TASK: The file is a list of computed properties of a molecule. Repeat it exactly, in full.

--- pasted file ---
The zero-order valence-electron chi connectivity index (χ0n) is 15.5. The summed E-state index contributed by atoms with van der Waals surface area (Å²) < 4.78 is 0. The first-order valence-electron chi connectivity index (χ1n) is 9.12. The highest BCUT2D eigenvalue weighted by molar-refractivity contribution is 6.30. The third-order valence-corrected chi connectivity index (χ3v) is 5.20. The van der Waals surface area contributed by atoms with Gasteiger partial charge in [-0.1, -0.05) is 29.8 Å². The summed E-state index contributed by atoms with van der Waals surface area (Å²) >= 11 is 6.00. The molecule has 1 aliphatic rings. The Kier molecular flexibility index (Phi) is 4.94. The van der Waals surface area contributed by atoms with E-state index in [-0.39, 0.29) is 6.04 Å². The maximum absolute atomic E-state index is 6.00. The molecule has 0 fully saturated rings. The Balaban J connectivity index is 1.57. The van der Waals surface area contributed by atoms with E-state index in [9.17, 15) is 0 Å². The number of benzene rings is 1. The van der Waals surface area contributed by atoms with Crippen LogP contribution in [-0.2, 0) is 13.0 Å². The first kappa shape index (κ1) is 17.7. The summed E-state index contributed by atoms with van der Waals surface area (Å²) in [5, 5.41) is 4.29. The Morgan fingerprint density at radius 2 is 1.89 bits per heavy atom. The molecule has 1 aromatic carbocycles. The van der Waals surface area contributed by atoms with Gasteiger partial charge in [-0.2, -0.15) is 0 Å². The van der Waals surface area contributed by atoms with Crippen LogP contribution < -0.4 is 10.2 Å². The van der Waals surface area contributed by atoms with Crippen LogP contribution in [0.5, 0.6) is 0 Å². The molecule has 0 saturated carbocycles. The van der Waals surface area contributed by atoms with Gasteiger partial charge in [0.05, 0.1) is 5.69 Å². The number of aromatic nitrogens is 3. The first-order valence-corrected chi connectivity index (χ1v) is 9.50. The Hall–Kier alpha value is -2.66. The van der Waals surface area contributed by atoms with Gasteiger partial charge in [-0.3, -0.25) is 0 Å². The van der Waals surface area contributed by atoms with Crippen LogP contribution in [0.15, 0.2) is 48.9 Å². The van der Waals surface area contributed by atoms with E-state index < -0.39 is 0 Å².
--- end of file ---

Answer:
The zero-order valence-electron chi connectivity index (χ0n) is 15.5. The summed E-state index contributed by atoms with van der Waals surface area (Å²) < 4.78 is 0. The first-order valence-electron chi connectivity index (χ1n) is 9.12. The highest BCUT2D eigenvalue weighted by molar-refractivity contribution is 6.30. The third-order valence-corrected chi connectivity index (χ3v) is 5.20. The van der Waals surface area contributed by atoms with Gasteiger partial charge in [-0.1, -0.05) is 29.8 Å². The summed E-state index contributed by atoms with van der Waals surface area (Å²) >= 11 is 6.00. The molecule has 1 aliphatic rings. The Kier molecular flexibility index (Phi) is 4.94. The van der Waals surface area contributed by atoms with E-state index in [-0.39, 0.29) is 6.04 Å². The maximum absolute atomic E-state index is 6.00. The molecule has 0 fully saturated rings. The Balaban J connectivity index is 1.57. The van der Waals surface area contributed by atoms with E-state index in [9.17, 15) is 0 Å². The number of benzene rings is 1. The van der Waals surface area contributed by atoms with Crippen LogP contribution in [-0.2, 0) is 13.0 Å². The first kappa shape index (κ1) is 17.7. The summed E-state index contributed by atoms with van der Waals surface area (Å²) in [5, 5.41) is 4.29. The Morgan fingerprint density at radius 2 is 1.89 bits per heavy atom. The molecule has 1 aromatic carbocycles. The van der Waals surface area contributed by atoms with Gasteiger partial charge in [-0.2, -0.15) is 0 Å². The van der Waals surface area contributed by atoms with Crippen LogP contribution < -0.4 is 10.2 Å². The van der Waals surface area contributed by atoms with Crippen LogP contribution in [0.5, 0.6) is 0 Å². The molecule has 0 saturated carbocycles. The van der Waals surface area contributed by atoms with Gasteiger partial charge in [0.05, 0.1) is 5.69 Å². The number of aromatic nitrogens is 3. The first-order valence-corrected chi connectivity index (χ1v) is 9.50. The Hall–Kier alpha value is -2.66. The van der Waals surface area contributed by atoms with Gasteiger partial charge in [-0.3, -0.25) is 0 Å². The van der Waals surface area contributed by atoms with Crippen LogP contribution in [0.15, 0.2) is 48.9 Å². The van der Waals surface area contributed by atoms with E-state index < -0.39 is 0 Å².